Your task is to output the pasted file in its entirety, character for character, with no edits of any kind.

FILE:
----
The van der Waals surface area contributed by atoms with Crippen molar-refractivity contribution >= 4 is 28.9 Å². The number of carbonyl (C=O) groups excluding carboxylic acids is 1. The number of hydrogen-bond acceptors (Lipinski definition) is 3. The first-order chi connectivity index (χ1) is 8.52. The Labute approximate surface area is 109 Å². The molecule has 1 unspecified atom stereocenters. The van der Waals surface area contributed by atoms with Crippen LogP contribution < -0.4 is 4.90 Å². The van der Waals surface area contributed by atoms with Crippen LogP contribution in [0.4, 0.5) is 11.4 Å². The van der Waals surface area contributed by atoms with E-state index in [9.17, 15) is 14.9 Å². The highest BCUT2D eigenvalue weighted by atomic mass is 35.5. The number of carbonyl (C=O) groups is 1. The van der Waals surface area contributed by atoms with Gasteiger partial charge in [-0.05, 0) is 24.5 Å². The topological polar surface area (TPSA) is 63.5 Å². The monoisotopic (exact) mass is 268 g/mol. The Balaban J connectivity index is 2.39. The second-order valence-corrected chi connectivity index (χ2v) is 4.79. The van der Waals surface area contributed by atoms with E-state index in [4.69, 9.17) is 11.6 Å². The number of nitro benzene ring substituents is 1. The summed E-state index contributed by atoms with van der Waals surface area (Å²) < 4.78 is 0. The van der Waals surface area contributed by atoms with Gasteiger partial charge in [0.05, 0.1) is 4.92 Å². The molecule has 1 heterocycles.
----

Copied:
The van der Waals surface area contributed by atoms with Crippen molar-refractivity contribution >= 4 is 28.9 Å². The number of carbonyl (C=O) groups excluding carboxylic acids is 1. The number of hydrogen-bond acceptors (Lipinski definition) is 3. The first-order chi connectivity index (χ1) is 8.52. The Labute approximate surface area is 109 Å². The molecule has 1 unspecified atom stereocenters. The van der Waals surface area contributed by atoms with Crippen LogP contribution < -0.4 is 4.90 Å². The van der Waals surface area contributed by atoms with Crippen LogP contribution in [0.4, 0.5) is 11.4 Å². The van der Waals surface area contributed by atoms with E-state index in [9.17, 15) is 14.9 Å². The highest BCUT2D eigenvalue weighted by atomic mass is 35.5. The number of carbonyl (C=O) groups is 1. The van der Waals surface area contributed by atoms with Gasteiger partial charge in [-0.05, 0) is 24.5 Å². The topological polar surface area (TPSA) is 63.5 Å². The monoisotopic (exact) mass is 268 g/mol. The Balaban J connectivity index is 2.39. The second-order valence-corrected chi connectivity index (χ2v) is 4.79. The van der Waals surface area contributed by atoms with E-state index in [4.69, 9.17) is 11.6 Å². The number of nitro benzene ring substituents is 1. The summed E-state index contributed by atoms with van der Waals surface area (Å²) < 4.78 is 0. The van der Waals surface area contributed by atoms with Gasteiger partial charge in [0.05, 0.1) is 4.92 Å². The molecule has 1 heterocycles.